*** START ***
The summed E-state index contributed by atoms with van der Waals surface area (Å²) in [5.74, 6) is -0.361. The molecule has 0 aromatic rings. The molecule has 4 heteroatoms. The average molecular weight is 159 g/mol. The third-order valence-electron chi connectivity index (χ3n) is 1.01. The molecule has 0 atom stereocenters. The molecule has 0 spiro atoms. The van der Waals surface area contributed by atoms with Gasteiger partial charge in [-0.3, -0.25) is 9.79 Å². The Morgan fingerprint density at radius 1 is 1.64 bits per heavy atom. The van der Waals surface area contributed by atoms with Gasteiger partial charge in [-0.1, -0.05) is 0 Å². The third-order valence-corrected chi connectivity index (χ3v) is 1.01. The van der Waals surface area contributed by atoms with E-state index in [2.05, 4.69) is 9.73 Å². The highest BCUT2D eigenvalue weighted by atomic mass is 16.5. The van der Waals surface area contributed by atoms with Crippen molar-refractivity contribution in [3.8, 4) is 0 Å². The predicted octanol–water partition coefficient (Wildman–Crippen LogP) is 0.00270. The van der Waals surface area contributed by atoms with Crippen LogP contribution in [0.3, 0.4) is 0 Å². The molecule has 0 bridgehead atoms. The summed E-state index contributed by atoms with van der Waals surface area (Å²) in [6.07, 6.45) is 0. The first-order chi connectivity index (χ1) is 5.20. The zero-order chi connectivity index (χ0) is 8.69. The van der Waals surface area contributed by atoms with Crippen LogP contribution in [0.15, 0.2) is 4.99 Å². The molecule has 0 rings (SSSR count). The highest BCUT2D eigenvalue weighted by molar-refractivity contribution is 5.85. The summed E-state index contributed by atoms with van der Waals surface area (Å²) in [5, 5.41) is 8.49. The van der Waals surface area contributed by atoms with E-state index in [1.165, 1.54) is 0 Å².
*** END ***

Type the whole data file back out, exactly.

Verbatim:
The summed E-state index contributed by atoms with van der Waals surface area (Å²) in [5.74, 6) is -0.361. The molecule has 0 aromatic rings. The molecule has 4 heteroatoms. The average molecular weight is 159 g/mol. The third-order valence-electron chi connectivity index (χ3n) is 1.01. The molecule has 0 atom stereocenters. The molecule has 0 spiro atoms. The van der Waals surface area contributed by atoms with Gasteiger partial charge in [-0.3, -0.25) is 9.79 Å². The Morgan fingerprint density at radius 1 is 1.64 bits per heavy atom. The van der Waals surface area contributed by atoms with Gasteiger partial charge in [-0.1, -0.05) is 0 Å². The third-order valence-corrected chi connectivity index (χ3v) is 1.01. The van der Waals surface area contributed by atoms with E-state index in [2.05, 4.69) is 9.73 Å². The highest BCUT2D eigenvalue weighted by atomic mass is 16.5. The van der Waals surface area contributed by atoms with Crippen molar-refractivity contribution in [3.8, 4) is 0 Å². The predicted octanol–water partition coefficient (Wildman–Crippen LogP) is 0.00270. The van der Waals surface area contributed by atoms with Crippen LogP contribution in [0.3, 0.4) is 0 Å². The molecule has 0 bridgehead atoms. The summed E-state index contributed by atoms with van der Waals surface area (Å²) in [6.07, 6.45) is 0. The first-order chi connectivity index (χ1) is 5.20. The zero-order chi connectivity index (χ0) is 8.69. The van der Waals surface area contributed by atoms with Crippen LogP contribution in [0.15, 0.2) is 4.99 Å². The molecule has 0 rings (SSSR count). The highest BCUT2D eigenvalue weighted by molar-refractivity contribution is 5.85. The summed E-state index contributed by atoms with van der Waals surface area (Å²) in [5, 5.41) is 8.49. The van der Waals surface area contributed by atoms with E-state index in [1.165, 1.54) is 0 Å².